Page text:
Throughout 2014, news of electronic data theft was rarely out of the mainstream headlines in the United States. Target, Home Depot, Kmart, Sony, and and more made headlines. The nature of attacks and attackers has changed. Gone, mostly, are the days of some teenager stretching their hacker wings from their parent’s basement, and now we’re in the days of well-funded professional thieves, government-sponsored espionage, and hacktivism.
A group called 27001 Academy posted an infographic not long ago that summarizes the nature and quantity of data breaches in the United States throughout last year. The United States is a small percentage of the world’s population, but we can probably use the presented statistics as a sample for what happened in the rest of the world.
2014 was a good year for digital thieves. According to 27001 Academy, there was a 27.5% increase in data breaches in the United States, up from 616 incidents to 783. We cannot expect these figures to start a permanent slide for quite some time. There is just too much potential profit to be made by criminal organizations, and sadly in my opinion, some organizations are criminally negligent with updating and protecting their systems and applications.
On a positive note, the number of reported data breaches was down by 7.1% from 91,982,172 breached data records to 85,611,528. I don’t think we can jump for joy with this news. Control was lost over some 85 million individual data records, potentially affecting 85 million people in the USA and abroad.
There was a pretty uniform distribution attacks across 2014 with an average of 60.99 incidents per month with one exception; January had an 85% higher than normal rate of incidents. I am not aware of any reason for this spike; maybe it was a hangover from the Target breach in late 2013, which happened in November to December 2013 but made news in January 2014.
There is good news for those working in education; the number of attacks only rose from 54 to 57. Government and military sites are obvious targets for espionage and hacktivism, or maybe it is a coincidence that the Chinese Shenyang J-31 stealth fighter bears a striking resemblance to the American-made F-35.
The medical industry saw an increase from 271 to 333 incidents. Why would anyone want my medical records? I doubt they want to see anyone’s dental records or prescriptions, but social security numbers and payment details are usually stored in medical databases and have a significant value. It is estimated that the cost to the US healthcare industry might be as much as $5.6 billion.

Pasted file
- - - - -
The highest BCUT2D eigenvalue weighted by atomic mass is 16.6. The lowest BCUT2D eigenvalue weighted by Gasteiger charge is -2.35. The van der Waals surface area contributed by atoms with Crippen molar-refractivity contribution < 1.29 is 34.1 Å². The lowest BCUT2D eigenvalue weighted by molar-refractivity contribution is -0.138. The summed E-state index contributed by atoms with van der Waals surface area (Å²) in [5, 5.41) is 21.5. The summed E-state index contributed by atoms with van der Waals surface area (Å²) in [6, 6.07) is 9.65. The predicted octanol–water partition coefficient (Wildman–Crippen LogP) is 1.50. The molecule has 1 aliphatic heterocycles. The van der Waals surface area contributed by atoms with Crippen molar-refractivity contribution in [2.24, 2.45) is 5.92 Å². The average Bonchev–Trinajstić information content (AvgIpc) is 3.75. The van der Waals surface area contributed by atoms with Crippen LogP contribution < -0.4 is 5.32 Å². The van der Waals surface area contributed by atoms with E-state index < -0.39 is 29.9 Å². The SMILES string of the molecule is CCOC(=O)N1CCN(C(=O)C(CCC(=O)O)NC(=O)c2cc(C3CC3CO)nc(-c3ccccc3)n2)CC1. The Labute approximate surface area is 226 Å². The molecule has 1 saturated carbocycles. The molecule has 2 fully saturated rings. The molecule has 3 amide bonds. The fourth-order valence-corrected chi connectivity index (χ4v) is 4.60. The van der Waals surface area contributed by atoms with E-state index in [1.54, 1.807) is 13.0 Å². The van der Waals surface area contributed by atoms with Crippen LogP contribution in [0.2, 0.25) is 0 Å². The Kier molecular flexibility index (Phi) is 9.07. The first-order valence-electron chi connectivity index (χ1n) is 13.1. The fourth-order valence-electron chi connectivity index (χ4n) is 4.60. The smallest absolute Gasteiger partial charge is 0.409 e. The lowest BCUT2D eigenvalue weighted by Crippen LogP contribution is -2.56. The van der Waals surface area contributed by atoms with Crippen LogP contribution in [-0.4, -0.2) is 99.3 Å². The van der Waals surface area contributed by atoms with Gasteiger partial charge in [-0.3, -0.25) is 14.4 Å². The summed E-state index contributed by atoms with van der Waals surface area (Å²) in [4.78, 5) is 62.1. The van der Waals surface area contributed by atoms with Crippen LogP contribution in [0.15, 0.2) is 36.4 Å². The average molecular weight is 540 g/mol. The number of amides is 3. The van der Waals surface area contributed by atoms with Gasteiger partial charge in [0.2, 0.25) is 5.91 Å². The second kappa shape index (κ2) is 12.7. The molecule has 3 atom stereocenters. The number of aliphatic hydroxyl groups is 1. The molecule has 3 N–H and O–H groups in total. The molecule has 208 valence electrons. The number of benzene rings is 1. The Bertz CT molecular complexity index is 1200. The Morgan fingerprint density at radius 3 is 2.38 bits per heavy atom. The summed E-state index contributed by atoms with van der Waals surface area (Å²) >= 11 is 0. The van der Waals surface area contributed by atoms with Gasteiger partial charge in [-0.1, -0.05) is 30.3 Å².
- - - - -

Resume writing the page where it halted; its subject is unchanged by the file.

Banks, those companies that often insist on using Java apps to access their services, have also seen a 26% rise in incidents since 2013.
The business category, which is just ordinary organizations, saw a significant rise from 195 to 258 attacks. Most of us don’t think that we have state secrets to hide. But obviously we have information of value. Think about it; how do your employers take payments and bank profits? But there are less obvious prizes too, like gateways into partner companies. It is rumored that an attack on RSA led to 70+ such attacks a few years ago.
The old days of install antivirus, approve your updates, and install a firewall are long since past. Security is a full-time profession. Zero-day attacks are crippling businesses. Legacy active scanning anti-malware cannot keep up with the escalating rate of threat releases. Organizations need to implement real, layered, multi-vendor and multi-dimensional defenses, accompanied by genuine director-level support, employee education, and enforcement.
Actually, that advice was valid years ago. In the real world, we know these sorts of polices are often announced but don’t really happen. Attacks are growing in frequency, targeting small-to-medium businesses, government, and large enterprises. The data contained in this infographic provide the evidence that we need to learn how to continually evolve and improve our defenses against this agile and very motivated attackers.